Weedguards: Getting to the Point

If you've ever fished with a jig, you've most likely had a bass "come unbuttoned" before it reaches the boat. Most often, anglers will utter the phrase "it just didn't get the hook."

Elite Series pro and veteran Oklahoma angler Tommy Biffle contends that it shouldn't be that way at all. Of course you're going to lose a fish or two, but Biffle has a near flawless hooking ratio on his bait of choice — the bass jig. "I just feel like when I have a jig on the end of my line and one bites it, I'm going to get it in the boat," he states.

To improve the hooking ratio on his jig, Biffle makes a key adjustment to ensure that the odds are more in his favor. "Out of the package, I will always cut the weedguard off right at the point of the hook," Biffle explains. "I'll fan the guard just to figure out where the point of the hook will be and cut it off right there. When I run my finger across the weedguard, I want the hook to be able to stick me."

Regardless of the situation, Biffle gets his scissors out each time he ties a new jig onto his line. "I cut every one of the brushguards after taking them out of the package," Biffle admits. "If you find that you're getting hung up quite a bit, all you have to do is press the guard forward a little bit, and it will protect the hook enough to keep from getting hung up quite so much." While fanning the weedguard will certainly limit most snags, he urges anglers to avoid doing so unless it's absolutely needed.

"I try to leave the weedguard in pretty much the position it's in when I get it out of the box," Biffle maintains. "If you cut that guard where the end of the hook is, you won't generally have to mess with fanning it out." Lure manufacturers use various densities in their weedguard composition. For best results, Biffle uses the touch test. "I prefer a weedguard that's between medium and soft," he says. "I want the guard to be soft enough that when I run my finger down it, I can feel the hook. Otherwise, I just feel like I'm going to be missing too many bites."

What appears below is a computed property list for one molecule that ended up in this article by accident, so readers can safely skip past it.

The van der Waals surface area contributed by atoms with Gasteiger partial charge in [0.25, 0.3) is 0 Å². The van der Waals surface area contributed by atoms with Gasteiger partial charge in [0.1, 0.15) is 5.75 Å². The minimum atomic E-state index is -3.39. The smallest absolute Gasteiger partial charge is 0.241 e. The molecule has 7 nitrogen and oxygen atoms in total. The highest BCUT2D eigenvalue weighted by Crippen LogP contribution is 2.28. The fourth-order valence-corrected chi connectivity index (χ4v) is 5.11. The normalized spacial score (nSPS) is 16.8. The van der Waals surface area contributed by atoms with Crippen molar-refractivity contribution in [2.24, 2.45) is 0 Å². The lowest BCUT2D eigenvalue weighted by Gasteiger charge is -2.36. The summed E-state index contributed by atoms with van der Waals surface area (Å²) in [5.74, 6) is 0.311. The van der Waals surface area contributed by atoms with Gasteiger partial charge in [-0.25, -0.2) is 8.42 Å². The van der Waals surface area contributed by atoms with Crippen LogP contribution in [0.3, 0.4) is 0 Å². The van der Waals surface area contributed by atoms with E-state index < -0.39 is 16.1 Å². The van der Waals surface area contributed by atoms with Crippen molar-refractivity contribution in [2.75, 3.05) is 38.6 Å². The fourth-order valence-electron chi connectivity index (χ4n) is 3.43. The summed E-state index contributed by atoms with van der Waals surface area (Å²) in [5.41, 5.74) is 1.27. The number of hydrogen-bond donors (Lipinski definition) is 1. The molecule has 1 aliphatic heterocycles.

While Biffle has earned the reputation as a shallow water jig specialist, there are occasions on the Elite Series trail where shallow water isn't an option. In these situations cutting the weedguard flush with the hook point might not be enough.

"If I'm casting a jig to deep water, I'll go one step further and actually thin the weedguard out," Biffle explains. "I'll always have some kind of weedguard there, but when using lighter line in deeper water, I want that hook more exposed than when I'm flipping with it."

Along with weedguard density, lure manufacturers also offer color variations on the bristles. Color isn't an issue to Biffle. "I don't really think the color of the weedguard makes any difference," he points out. "Some manufacturers make a white guard, while others make it black. The fish are going to be keying on the bulk or profile of the jig itself — not the weedguard."

By taking a little time in preparing the jig for action before sending it into battle, Biffle is confident that anglers will catch more bass. Unfortunately, he admits that failure to do so is a pattern he's seen repeated over and over. "The biggest mistake I see guys making when I'm fishing with them is that they'll pull the jig out of the package and just tie it on without doing anything to it. There are a lot of things you can and should do to a jig that will help you catch more bass."

(Provided exclusively to BASS Insider by Z3 Media)

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